Mr Portlock said some schools already marketed themselves as specialist institutions in fields such as sport or music to attract higher enrolment.

“I wouldn’t necessarily say that’s healthy,” he said.

“It’s not the best system if state schools are fighting for enrolments. . . our moral purpose is to provide the best education for all kids.”

He added that principals had already raised concerns about the “dramatic” increase in business management responsibility that came with the leadership role, leaving less time to focus on students and learning.

Ms Gillard has vehemently stood by the Government’s “education revolution”, asserting greater transparency and assessment would support improvement in schools.

A spokeswoman for Ms Gillard said the “greatest danger is that there is underperformance in some schools and no one ever knows and no one ever does anything about it”.

“What transparency does is shine a light in schools that are achieving great results, so they can share that best practice; as well as provide a helping hand to schools in need of extra support.”

Australian Education Union president Angelo Gavrielatos said the Federal Government had for decades been treating education more as a commodity and less as a “vitally important” public service.

“The whole commodification of education suggests it is just a product to be bought and sold when really it is a lot more than that,” he said.

27 comments on “Aussie national standards hurting education”

  1. ianmac 1

    Agreed with all the post. I have always wondered about “teach to the test”. A few years ago Auckland Grammar was boasting of its success by publishing its exam results. In the article in North and South they said that they prepared the boys for exams by constantly have them sit and resit previous exams so that by the time they did it for real, they were skilled. That seems to me to be a form of teach to the test.
    I wonder why Auckland Grammar was so anti the NCEA? Did it not lend itself to pretesting?

    • Sam 1.1

      I did NCEA in its first year and there were plenty of exemplars available on the MoE resource website TKI. The staff encouraged us to practice with them at home. I never did any of the Cambridge shit, but NCEA definitely introduced an element of teaching to the test.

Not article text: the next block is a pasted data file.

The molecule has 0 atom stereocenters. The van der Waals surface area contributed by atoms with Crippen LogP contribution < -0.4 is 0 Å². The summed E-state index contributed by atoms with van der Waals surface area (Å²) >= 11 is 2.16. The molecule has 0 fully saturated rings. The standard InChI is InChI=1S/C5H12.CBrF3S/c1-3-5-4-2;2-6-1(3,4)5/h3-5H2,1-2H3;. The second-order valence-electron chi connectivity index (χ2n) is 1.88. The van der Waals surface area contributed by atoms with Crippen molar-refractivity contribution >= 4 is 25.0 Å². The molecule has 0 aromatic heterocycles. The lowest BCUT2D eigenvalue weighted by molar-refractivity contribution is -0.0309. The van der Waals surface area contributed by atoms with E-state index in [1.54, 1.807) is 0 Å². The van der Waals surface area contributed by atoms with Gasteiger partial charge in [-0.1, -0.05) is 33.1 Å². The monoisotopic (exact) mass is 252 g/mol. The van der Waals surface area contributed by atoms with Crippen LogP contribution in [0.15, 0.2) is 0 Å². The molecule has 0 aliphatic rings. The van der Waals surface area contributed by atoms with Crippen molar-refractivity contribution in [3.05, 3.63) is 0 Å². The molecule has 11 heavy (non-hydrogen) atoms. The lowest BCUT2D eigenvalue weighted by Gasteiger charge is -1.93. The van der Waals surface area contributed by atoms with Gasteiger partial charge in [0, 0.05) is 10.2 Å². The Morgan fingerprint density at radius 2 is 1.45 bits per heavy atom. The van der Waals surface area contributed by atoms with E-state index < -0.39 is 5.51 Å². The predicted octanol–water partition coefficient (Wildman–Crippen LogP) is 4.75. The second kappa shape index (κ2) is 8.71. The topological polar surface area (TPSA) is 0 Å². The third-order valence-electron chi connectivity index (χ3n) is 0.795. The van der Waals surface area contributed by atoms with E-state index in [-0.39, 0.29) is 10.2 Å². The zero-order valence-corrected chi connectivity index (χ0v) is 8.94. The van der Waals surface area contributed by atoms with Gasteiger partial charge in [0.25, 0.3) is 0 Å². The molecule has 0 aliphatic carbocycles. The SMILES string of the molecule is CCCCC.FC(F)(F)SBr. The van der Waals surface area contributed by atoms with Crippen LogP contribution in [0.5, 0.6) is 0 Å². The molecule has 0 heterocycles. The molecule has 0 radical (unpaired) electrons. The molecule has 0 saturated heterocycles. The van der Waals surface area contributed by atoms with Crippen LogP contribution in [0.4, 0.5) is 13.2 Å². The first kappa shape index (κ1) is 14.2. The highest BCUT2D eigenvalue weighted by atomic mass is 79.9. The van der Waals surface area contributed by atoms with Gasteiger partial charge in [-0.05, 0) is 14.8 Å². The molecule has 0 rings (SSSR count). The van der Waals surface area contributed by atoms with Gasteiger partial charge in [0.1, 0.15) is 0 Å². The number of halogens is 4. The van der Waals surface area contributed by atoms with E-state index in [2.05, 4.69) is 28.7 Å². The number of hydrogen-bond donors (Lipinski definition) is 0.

However, I should probably say that due the structuring of the year around internal assessments, the room for teaching the test was clearly reduced significantly, as you had to learn specific things first.

  2. A Post With Me In It 2

    God I am so surprised. What a surprise!

    Are you not surprised? I sure am.

    Just surprising….

  3. ghostwhowalksnz 3

    Funny isnt it that both the US federal government and the Aussie federal government, who dont actually run any schools are so keen on this ‘shiny apples’ style of running testing. Of course they come with a carrot as they fund some but not all of the schools costs and their education bureaucrats dictate these tests as some sort of way of explaining why underfunding primary and secondary education doesn’t get the required results

  4. Pete 4

    All covered in season 4 of ‘The Wire’, and all debunked in the States, and now in Aussie. But let’s label the Eductaion Ministry as ‘bad’ c/o the oh-so-impartial Trans Tasman.

  5. ianmac 5

    And Marty. Did the teachers in Australia decide to go on strike over National Testing but were persuaded to not do so as the Feds would bring in the Army to do the testing instead?
    Mind you NZ does not have a single set of tests on a particular day as Australia does. (I believe that in Scotland the schools had private arrangements, in consultation with certain parents, to keep low performing kids at home on Test Day. This kept the schools’ League tables up.)

  6. Bunji 6